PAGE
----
Miles’ days were pretty much numbered as soon as running backs coach Ryan Held said that there is no fullback in their offense. Rather than sending the fullbacks to work with tight ends coach Sean Beckton with the idea of transitioning them into H-back types, they stuck with Held and trained as running backs. In the Red-White Spring Game, Miles logged four carries for 9 yards.
He was a big get for the previous staff and likely would have had a solid career at Nebraska taking over for Luke McNitt as the starting fullback, but it wasn’t meant to be. His departure leaves a pair of walk-ons — senior Austin Rose and junior Austin Hemphill — as fullbacks still on the roster.
Williams transferred to Nebraska to play for his dad, former wide receivers coach Keith Williams. He was in the discussion to start at the slot receiver position heading into last year, but a hamstring injury cost him a lot of time and JD Spielman, coming off a redshirt year, blossomed into a full-fledged star at that position. With a concentrated recruiting effort at the receiver position by the new staff, receiver went from one of Nebraska’s shallowest positions to one of its deepest. Buried on the depth chart, Williams made the difficult decision to transfer elsewhere for his final season.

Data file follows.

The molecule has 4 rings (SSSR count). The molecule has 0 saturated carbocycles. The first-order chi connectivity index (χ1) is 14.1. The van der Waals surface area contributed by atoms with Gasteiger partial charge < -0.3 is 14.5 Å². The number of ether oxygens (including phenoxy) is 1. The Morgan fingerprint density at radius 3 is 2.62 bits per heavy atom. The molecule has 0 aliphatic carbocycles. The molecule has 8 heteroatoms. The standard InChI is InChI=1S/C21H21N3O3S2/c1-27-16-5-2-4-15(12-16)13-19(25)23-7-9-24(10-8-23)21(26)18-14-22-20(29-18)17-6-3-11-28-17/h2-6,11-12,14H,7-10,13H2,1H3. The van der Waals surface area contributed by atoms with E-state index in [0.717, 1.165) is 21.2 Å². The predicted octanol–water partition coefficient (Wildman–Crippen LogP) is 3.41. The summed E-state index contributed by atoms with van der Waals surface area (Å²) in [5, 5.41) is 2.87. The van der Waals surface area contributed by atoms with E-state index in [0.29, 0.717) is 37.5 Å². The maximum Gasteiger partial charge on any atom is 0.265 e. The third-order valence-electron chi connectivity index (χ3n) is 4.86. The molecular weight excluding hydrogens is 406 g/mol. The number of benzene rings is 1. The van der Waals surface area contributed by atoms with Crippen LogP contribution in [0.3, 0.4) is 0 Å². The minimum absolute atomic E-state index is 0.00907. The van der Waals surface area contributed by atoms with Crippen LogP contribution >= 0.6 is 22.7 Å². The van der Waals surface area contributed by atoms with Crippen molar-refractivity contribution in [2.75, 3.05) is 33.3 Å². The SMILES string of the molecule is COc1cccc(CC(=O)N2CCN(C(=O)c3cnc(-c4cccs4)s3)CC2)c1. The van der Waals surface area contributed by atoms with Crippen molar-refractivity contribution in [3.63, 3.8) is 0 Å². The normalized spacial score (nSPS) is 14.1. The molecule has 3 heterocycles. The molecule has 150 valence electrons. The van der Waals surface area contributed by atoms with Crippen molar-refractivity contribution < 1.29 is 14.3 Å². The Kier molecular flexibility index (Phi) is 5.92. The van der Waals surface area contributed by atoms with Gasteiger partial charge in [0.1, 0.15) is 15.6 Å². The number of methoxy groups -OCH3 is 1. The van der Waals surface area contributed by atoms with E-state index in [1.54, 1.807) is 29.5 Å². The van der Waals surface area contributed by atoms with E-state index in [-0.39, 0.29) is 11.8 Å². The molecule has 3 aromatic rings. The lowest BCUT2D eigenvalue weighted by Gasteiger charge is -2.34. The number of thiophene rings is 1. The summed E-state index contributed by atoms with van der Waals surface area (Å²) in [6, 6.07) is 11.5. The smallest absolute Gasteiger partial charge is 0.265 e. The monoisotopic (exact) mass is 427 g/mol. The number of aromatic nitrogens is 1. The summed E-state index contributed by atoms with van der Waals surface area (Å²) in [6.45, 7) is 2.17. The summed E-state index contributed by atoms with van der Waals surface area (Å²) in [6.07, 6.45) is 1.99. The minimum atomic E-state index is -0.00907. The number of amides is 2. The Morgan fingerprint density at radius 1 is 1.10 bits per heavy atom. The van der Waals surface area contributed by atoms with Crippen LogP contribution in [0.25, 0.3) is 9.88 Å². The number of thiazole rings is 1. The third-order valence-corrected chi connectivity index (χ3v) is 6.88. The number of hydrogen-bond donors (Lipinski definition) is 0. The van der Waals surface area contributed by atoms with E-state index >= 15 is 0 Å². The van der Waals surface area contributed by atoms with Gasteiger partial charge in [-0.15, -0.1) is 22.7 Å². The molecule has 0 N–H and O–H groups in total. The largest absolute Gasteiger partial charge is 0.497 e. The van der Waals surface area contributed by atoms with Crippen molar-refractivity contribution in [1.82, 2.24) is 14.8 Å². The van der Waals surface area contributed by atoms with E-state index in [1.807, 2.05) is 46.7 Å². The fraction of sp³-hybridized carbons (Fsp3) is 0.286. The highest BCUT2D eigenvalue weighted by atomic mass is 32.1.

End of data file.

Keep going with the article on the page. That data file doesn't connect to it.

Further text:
Spielman returns to build off of his freshman season and sophomore Tyjon Lindsey is also working some in the slot. The Huskers also have Stanley Morgan Jr., Jaevon McQuitty, Mike Williams, Justin McGriff, Miles Jones, Jaron Woodyard, Andre Hunt, Dominick Watt and Katerian Legrone as pass catchers on scholarship.
Ward redshirted last year, learning behind the likes of Chris Webber, Dedrick Young and Mohamed Barry. Two of those three are back again this season and the coaches added another plug-and-play option in junior college transfer Will Honas. Add in highly thought-of sophomore Avery Roberts and Nebraska has a core four at inside linebacker that has really separated itself from the rest of the pack, according to inside linebackers coach Barrett Ruud. Ward was playing catch-up alongside the likes of fellow redshirt freshman Willie Hampton and walk-on Jacob Weinmaster.
Listed at 6-foot-1 and 200 pounds, Ward is about 25 to 30 pounds lighter than the rest of the inside linebackers on scholarship. Once again, the fit wasn’t right, and once again, Nebraska has plenty of depth at that position.
Finally, Brokop redshirted in 2016 and did not appear in a game in 2017. He did not appear particularly close to seeing the field. Nebraska still has 12 other linemen on scholarship plus incoming freshman Willie Canty who still has some work to do academically before making his way to Lincoln.
Attrition happens with almost every coaching change, and in this case, it had to happen with Nebraska over signing with its 2018 recruiting class. However, the Huskers have cleared that threshold prior to fall camp and only one of the departures looks to be an impact player.
Jacob is in his third year with Hail Varsity covering Husker athletics. He has also written extensively for SB Nation’s Bright Side of the Sun and The Creightonian. His love of basketball can best be described as an obsession and if you need to find him, he’s probably in a gym somewhere watching, coaching or playing hoops.